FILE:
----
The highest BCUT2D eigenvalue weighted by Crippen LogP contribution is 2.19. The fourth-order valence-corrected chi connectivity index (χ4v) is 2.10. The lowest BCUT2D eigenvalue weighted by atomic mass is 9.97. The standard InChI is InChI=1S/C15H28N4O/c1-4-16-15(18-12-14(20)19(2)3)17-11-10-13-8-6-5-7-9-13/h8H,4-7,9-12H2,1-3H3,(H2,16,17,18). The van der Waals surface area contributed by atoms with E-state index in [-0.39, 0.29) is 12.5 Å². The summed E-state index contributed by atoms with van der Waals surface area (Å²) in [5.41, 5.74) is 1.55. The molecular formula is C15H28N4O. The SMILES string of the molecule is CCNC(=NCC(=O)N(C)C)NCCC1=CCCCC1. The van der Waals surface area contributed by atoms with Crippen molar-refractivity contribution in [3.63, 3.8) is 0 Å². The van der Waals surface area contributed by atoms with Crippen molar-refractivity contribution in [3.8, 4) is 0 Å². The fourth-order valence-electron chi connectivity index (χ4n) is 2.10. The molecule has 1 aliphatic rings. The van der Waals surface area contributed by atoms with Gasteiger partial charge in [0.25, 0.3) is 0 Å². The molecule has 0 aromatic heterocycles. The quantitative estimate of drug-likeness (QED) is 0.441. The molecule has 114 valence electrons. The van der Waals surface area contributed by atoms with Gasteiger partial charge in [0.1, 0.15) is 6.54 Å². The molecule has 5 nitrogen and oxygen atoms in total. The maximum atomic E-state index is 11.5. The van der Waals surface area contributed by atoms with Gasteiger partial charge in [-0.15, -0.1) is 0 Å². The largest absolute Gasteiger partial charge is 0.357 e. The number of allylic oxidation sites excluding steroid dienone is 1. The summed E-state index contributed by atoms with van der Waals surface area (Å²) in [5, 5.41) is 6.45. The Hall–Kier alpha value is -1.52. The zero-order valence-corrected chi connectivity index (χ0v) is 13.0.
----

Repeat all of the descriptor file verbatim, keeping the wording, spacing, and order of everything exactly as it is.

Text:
The highest BCUT2D eigenvalue weighted by Crippen LogP contribution is 2.19. The fourth-order valence-corrected chi connectivity index (χ4v) is 2.10. The lowest BCUT2D eigenvalue weighted by atomic mass is 9.97. The standard InChI is InChI=1S/C15H28N4O/c1-4-16-15(18-12-14(20)19(2)3)17-11-10-13-8-6-5-7-9-13/h8H,4-7,9-12H2,1-3H3,(H2,16,17,18). The van der Waals surface area contributed by atoms with E-state index in [-0.39, 0.29) is 12.5 Å². The summed E-state index contributed by atoms with van der Waals surface area (Å²) in [5.41, 5.74) is 1.55. The molecular formula is C15H28N4O. The SMILES string of the molecule is CCNC(=NCC(=O)N(C)C)NCCC1=CCCCC1. The van der Waals surface area contributed by atoms with Crippen molar-refractivity contribution in [3.63, 3.8) is 0 Å². The van der Waals surface area contributed by atoms with Crippen molar-refractivity contribution in [3.8, 4) is 0 Å². The fourth-order valence-electron chi connectivity index (χ4n) is 2.10. The molecule has 1 aliphatic rings. The van der Waals surface area contributed by atoms with Gasteiger partial charge in [0.25, 0.3) is 0 Å². The molecule has 0 aromatic heterocycles. The quantitative estimate of drug-likeness (QED) is 0.441. The molecule has 114 valence electrons. The van der Waals surface area contributed by atoms with Gasteiger partial charge in [0.1, 0.15) is 6.54 Å². The molecule has 5 nitrogen and oxygen atoms in total. The maximum atomic E-state index is 11.5. The van der Waals surface area contributed by atoms with Gasteiger partial charge in [-0.15, -0.1) is 0 Å². The largest absolute Gasteiger partial charge is 0.357 e. The number of allylic oxidation sites excluding steroid dienone is 1. The summed E-state index contributed by atoms with van der Waals surface area (Å²) in [5, 5.41) is 6.45. The Hall–Kier alpha value is -1.52. The zero-order valence-corrected chi connectivity index (χ0v) is 13.0.